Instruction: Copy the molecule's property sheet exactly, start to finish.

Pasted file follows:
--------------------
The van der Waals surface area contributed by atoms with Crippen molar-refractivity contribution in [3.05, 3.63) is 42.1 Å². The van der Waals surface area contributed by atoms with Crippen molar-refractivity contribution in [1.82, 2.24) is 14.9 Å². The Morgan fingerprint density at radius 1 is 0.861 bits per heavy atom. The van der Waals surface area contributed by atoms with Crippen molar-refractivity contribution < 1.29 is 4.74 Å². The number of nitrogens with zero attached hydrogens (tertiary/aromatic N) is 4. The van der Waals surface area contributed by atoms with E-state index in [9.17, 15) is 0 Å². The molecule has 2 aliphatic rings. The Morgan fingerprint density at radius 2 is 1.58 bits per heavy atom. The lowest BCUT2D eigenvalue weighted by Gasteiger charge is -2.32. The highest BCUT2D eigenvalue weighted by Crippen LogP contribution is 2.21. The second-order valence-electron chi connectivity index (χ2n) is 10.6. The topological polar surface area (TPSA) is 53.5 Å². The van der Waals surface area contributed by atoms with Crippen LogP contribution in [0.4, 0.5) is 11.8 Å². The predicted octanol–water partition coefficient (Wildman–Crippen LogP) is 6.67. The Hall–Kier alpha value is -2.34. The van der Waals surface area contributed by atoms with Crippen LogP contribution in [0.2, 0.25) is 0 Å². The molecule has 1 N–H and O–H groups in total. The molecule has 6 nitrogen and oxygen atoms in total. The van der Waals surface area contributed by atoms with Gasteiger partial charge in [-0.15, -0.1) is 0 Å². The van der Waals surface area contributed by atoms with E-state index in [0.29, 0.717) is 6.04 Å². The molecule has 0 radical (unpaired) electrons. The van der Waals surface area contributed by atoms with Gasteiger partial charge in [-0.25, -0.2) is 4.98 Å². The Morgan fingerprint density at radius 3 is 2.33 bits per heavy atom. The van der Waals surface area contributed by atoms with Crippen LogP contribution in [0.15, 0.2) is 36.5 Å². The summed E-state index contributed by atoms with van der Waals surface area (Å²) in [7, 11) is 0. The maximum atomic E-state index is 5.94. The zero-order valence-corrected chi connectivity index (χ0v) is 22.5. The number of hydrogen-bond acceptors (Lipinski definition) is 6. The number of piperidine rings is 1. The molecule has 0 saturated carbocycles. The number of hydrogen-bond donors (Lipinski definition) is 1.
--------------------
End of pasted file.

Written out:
The van der Waals surface area contributed by atoms with Crippen molar-refractivity contribution in [3.05, 3.63) is 42.1 Å². The van der Waals surface area contributed by atoms with Crippen molar-refractivity contribution in [1.82, 2.24) is 14.9 Å². The Morgan fingerprint density at radius 1 is 0.861 bits per heavy atom. The van der Waals surface area contributed by atoms with Crippen molar-refractivity contribution < 1.29 is 4.74 Å². The number of nitrogens with zero attached hydrogens (tertiary/aromatic N) is 4. The van der Waals surface area contributed by atoms with E-state index in [9.17, 15) is 0 Å². The molecule has 2 aliphatic rings. The Morgan fingerprint density at radius 2 is 1.58 bits per heavy atom. The lowest BCUT2D eigenvalue weighted by Gasteiger charge is -2.32. The highest BCUT2D eigenvalue weighted by Crippen LogP contribution is 2.21. The second-order valence-electron chi connectivity index (χ2n) is 10.6. The topological polar surface area (TPSA) is 53.5 Å². The van der Waals surface area contributed by atoms with Crippen LogP contribution in [0.4, 0.5) is 11.8 Å². The predicted octanol–water partition coefficient (Wildman–Crippen LogP) is 6.67. The Hall–Kier alpha value is -2.34. The van der Waals surface area contributed by atoms with Crippen LogP contribution in [0.2, 0.25) is 0 Å². The molecule has 1 N–H and O–H groups in total. The molecule has 6 nitrogen and oxygen atoms in total. The van der Waals surface area contributed by atoms with Gasteiger partial charge in [-0.15, -0.1) is 0 Å². The van der Waals surface area contributed by atoms with E-state index in [0.29, 0.717) is 6.04 Å². The molecule has 0 radical (unpaired) electrons. The van der Waals surface area contributed by atoms with Gasteiger partial charge in [-0.25, -0.2) is 4.98 Å². The Morgan fingerprint density at radius 3 is 2.33 bits per heavy atom. The van der Waals surface area contributed by atoms with Crippen LogP contribution in [0.15, 0.2) is 36.5 Å². The summed E-state index contributed by atoms with van der Waals surface area (Å²) in [7, 11) is 0. The maximum atomic E-state index is 5.94. The zero-order valence-corrected chi connectivity index (χ0v) is 22.5. The number of hydrogen-bond acceptors (Lipinski definition) is 6. The number of piperidine rings is 1. The molecule has 0 saturated carbocycles. The number of hydrogen-bond donors (Lipinski definition) is 1.